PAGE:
Christianity and Greek Philosophy: Or, the Relation between Spontaneous and Reflective Thought in Greece and the Positive Teaching of Christ and His Apostles

By B. F. Cocker | Go to book overview

CONTENTS.

A.
Abstraction, comparative and immediate, 187-189; 362-364.
Æschylus, his conception of the Supreme Divinity, 146; his recognition of human guilt, and need of expiation, 515-517.
Ætiological proof of the existence of God, 487-489.
Anaxagoras, an Eclectic, 311; in his physical theory an Atomist, 312; taught that the Order of the universe can only be explained by Intelligence, 312; his psychology, 313; the teacher of Socrates, 313.
Anaximander, his first principle the infinite,290; his infinite a chaos of primary elements, 290.
Anaximenes, a vitalist, 286; his first principle air, 287.
Aristotle, his opinion of the popular polytheism of Greece, 157; his classification of causes, 280, 404,405; his misrepresentations of Pythagorqs, 299; his classification of the sciences, 389; his Organon, 389-394; his Logic, 394-403; his Theology, 404-417; his Ethics, 417-421; his Categories, 395; his logical treatises, 396; on induction and deduction, 396-398; his psychology, 398, 401, on how the knowledge of first principles is attained, 394, 402, 403; on Matter and Form, 405-408; on Potentiality and Actuality, 408-412; his proof of the Divine existence, 412-415; on the chief good of man, 419, 420; his doctrine of the Mean, 420, 421; defect of his ethical system, 505.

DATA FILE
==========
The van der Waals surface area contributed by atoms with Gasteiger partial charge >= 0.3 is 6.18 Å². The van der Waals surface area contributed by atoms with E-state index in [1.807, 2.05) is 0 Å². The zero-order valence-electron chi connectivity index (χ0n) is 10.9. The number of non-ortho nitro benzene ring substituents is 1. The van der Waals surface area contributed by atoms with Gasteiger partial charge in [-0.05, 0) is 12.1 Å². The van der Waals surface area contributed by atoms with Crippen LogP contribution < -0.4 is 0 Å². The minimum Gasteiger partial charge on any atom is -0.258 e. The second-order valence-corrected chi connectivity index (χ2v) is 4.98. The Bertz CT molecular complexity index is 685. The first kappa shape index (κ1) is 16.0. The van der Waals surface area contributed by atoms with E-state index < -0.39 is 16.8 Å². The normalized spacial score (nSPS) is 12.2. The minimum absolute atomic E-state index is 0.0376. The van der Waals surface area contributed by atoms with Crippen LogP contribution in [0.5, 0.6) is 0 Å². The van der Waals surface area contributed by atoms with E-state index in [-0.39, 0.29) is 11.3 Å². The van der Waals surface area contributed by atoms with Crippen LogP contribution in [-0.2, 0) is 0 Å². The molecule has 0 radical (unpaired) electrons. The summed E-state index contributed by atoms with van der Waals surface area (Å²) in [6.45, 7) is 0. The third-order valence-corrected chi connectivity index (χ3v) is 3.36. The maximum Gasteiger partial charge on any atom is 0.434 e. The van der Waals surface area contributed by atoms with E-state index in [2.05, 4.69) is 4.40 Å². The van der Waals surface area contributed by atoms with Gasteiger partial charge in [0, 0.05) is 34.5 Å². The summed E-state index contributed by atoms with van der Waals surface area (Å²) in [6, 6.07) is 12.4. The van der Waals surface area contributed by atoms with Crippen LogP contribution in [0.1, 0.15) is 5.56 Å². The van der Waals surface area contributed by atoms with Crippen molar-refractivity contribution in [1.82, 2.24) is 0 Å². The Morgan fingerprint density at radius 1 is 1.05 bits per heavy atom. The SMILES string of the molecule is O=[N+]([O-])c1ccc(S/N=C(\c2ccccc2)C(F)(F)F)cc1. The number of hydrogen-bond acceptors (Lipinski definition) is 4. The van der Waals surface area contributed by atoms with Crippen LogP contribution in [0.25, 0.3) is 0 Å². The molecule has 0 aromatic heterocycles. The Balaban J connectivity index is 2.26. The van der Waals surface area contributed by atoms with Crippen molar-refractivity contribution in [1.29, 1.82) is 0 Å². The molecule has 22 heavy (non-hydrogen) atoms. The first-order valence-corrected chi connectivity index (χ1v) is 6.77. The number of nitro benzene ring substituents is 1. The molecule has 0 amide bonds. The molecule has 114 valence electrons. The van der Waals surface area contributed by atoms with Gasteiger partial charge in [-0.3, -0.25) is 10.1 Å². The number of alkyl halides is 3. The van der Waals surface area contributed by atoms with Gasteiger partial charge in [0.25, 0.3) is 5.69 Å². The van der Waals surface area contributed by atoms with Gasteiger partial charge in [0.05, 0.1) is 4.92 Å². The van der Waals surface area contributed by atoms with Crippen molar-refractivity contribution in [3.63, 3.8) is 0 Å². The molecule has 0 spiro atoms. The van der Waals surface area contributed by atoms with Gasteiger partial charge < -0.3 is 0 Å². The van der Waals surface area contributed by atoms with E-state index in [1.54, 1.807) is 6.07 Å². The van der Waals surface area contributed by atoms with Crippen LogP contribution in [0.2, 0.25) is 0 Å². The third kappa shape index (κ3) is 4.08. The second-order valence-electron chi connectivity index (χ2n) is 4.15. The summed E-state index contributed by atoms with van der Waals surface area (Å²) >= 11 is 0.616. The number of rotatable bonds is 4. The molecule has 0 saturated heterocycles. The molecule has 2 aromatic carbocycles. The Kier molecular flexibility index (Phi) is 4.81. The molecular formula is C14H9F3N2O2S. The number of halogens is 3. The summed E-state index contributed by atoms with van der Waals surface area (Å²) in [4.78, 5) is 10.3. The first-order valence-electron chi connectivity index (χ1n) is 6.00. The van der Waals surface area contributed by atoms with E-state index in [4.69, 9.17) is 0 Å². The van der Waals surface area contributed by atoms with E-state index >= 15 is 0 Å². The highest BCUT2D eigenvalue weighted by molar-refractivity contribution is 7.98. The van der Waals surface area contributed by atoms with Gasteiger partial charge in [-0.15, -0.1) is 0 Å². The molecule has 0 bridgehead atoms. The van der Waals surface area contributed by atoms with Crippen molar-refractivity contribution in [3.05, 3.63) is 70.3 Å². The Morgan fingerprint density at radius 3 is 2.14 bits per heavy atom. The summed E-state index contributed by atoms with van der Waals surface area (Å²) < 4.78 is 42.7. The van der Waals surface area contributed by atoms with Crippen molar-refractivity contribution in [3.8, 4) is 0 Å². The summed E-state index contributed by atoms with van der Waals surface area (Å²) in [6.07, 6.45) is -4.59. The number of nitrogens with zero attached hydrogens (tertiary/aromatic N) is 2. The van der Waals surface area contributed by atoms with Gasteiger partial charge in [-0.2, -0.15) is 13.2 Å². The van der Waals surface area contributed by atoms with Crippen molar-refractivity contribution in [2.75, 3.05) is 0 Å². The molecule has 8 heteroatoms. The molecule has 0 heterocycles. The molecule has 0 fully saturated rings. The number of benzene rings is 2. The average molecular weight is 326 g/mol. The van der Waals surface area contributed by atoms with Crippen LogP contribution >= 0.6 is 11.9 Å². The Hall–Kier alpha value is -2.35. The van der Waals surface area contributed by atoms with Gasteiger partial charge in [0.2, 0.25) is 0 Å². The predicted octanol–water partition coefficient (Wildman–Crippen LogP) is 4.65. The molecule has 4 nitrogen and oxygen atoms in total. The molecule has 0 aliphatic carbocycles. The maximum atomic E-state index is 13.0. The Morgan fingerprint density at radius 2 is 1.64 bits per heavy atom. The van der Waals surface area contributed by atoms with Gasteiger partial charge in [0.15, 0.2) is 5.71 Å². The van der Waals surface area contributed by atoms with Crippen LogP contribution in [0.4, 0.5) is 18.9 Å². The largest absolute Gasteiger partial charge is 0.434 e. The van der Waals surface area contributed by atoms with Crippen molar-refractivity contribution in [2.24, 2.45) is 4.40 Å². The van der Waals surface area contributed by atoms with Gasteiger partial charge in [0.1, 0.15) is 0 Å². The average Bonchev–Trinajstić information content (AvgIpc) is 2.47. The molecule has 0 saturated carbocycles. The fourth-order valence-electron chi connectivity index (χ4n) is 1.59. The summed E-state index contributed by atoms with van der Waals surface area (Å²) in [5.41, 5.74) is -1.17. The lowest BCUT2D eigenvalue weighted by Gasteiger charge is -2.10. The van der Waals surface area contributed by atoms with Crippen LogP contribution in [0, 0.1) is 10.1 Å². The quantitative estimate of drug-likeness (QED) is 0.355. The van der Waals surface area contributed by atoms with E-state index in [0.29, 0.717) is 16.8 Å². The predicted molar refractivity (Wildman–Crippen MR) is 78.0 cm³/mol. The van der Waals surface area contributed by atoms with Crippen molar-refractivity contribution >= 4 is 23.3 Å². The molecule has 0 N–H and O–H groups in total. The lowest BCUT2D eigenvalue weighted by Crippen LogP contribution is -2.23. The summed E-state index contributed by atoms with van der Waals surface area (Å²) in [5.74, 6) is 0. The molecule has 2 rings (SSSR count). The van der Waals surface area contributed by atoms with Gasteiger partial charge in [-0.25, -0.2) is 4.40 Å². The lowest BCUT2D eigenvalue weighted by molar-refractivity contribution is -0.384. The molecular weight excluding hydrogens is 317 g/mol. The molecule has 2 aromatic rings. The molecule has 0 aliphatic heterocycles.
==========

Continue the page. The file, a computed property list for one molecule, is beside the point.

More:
'Aρψαί, or first principles, the grand object of investigation in Greek Philosophy, 271, 274, 279, 280.
Athenians, criticism on Plutarch's sketch of their character, 45; their vivacity, 45; love of freedom, 46 -- and of country, 46; private life of, 47; intellectual character of, 48; inquisitive and analytic, 48; rare combinations of imagination and reasoning powers, 49; religion of, 98; the Athenians a religious people, 102; their faith in the being and providence of God, 107; their consciousness of dependence on God, 110, 116; their religious emotions, 117; their deep consciousness of sin and guilt, 122-124; their sense of the need of expiation, 124, 125; their religion exerted some wholesome moral influence, 162, 163.
Athens, topography of, 27; the Agora, 28; its porticoes, 29; the Acropolis, 30; its temples, 31; the Areopagus, 33; sacred objects in, 98, 99; images of the gods, 99; localities of schools of philosophy in, 266-268.
Attica, geographical boundaries of, 26; a classic land, 34; its geographical and cosmical conditions providentially ordained for great moral ends, 34, 35; soil of, not favorable to agriculture, 40-necessitated industry and frugality, 41; the climate of, 41 -- its influence on the mental character of the people, 42.

B.
Bacon, his assertion that the search after final causes had misled scientific inquirers, 222.

C.
Categories of Aristotle, 395.
Causality, principle of, 189; assailed by the Materialists, 194 -- especially by Comte, 203-209; the intuition of power a fact of immediate consciousness, 204, consciousness of effort the type of all force,

-525-

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